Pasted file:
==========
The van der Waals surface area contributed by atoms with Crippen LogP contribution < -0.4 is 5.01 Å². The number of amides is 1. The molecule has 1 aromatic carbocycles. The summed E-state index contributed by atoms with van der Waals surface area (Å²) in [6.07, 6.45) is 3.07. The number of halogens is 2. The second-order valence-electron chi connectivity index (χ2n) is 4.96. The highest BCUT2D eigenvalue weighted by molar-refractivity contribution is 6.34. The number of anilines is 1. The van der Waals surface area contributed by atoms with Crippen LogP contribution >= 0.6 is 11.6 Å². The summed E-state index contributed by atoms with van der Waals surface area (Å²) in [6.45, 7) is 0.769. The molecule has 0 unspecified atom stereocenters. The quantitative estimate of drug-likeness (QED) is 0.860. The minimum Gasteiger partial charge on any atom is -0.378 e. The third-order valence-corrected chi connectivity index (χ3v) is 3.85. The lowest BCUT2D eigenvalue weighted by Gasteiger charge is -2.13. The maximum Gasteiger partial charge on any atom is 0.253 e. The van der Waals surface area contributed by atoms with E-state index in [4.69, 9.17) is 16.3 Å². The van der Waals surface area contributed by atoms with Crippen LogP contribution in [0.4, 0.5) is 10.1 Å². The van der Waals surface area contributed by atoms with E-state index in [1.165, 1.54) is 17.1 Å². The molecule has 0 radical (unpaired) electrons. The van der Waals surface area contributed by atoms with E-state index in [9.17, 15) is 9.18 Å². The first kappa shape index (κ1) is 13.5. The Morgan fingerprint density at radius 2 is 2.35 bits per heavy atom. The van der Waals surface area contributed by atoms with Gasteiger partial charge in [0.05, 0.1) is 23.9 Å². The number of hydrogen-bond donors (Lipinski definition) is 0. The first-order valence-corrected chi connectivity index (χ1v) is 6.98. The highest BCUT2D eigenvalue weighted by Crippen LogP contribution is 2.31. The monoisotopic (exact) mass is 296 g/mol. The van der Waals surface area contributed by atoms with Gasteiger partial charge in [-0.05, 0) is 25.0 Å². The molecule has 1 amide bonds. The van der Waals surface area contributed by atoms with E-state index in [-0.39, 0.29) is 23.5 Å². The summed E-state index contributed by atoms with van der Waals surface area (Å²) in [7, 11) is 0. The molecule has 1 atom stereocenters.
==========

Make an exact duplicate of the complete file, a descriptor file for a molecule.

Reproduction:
The van der Waals surface area contributed by atoms with Crippen LogP contribution < -0.4 is 5.01 Å². The number of amides is 1. The molecule has 1 aromatic carbocycles. The summed E-state index contributed by atoms with van der Waals surface area (Å²) in [6.07, 6.45) is 3.07. The number of halogens is 2. The second-order valence-electron chi connectivity index (χ2n) is 4.96. The highest BCUT2D eigenvalue weighted by molar-refractivity contribution is 6.34. The number of anilines is 1. The van der Waals surface area contributed by atoms with Crippen LogP contribution >= 0.6 is 11.6 Å². The summed E-state index contributed by atoms with van der Waals surface area (Å²) in [6.45, 7) is 0.769. The molecule has 0 unspecified atom stereocenters. The quantitative estimate of drug-likeness (QED) is 0.860. The minimum Gasteiger partial charge on any atom is -0.378 e. The third-order valence-corrected chi connectivity index (χ3v) is 3.85. The lowest BCUT2D eigenvalue weighted by Gasteiger charge is -2.13. The maximum Gasteiger partial charge on any atom is 0.253 e. The van der Waals surface area contributed by atoms with E-state index in [4.69, 9.17) is 16.3 Å². The van der Waals surface area contributed by atoms with Crippen LogP contribution in [0.4, 0.5) is 10.1 Å². The van der Waals surface area contributed by atoms with E-state index in [1.165, 1.54) is 17.1 Å². The molecule has 0 radical (unpaired) electrons. The van der Waals surface area contributed by atoms with E-state index in [9.17, 15) is 9.18 Å². The first kappa shape index (κ1) is 13.5. The Morgan fingerprint density at radius 2 is 2.35 bits per heavy atom. The van der Waals surface area contributed by atoms with Gasteiger partial charge in [0.05, 0.1) is 23.9 Å². The number of hydrogen-bond donors (Lipinski definition) is 0. The first-order valence-corrected chi connectivity index (χ1v) is 6.98. The highest BCUT2D eigenvalue weighted by Crippen LogP contribution is 2.31. The monoisotopic (exact) mass is 296 g/mol. The van der Waals surface area contributed by atoms with Gasteiger partial charge in [-0.05, 0) is 25.0 Å². The molecule has 1 amide bonds. The van der Waals surface area contributed by atoms with E-state index in [-0.39, 0.29) is 23.5 Å². The summed E-state index contributed by atoms with van der Waals surface area (Å²) in [7, 11) is 0. The molecule has 1 atom stereocenters.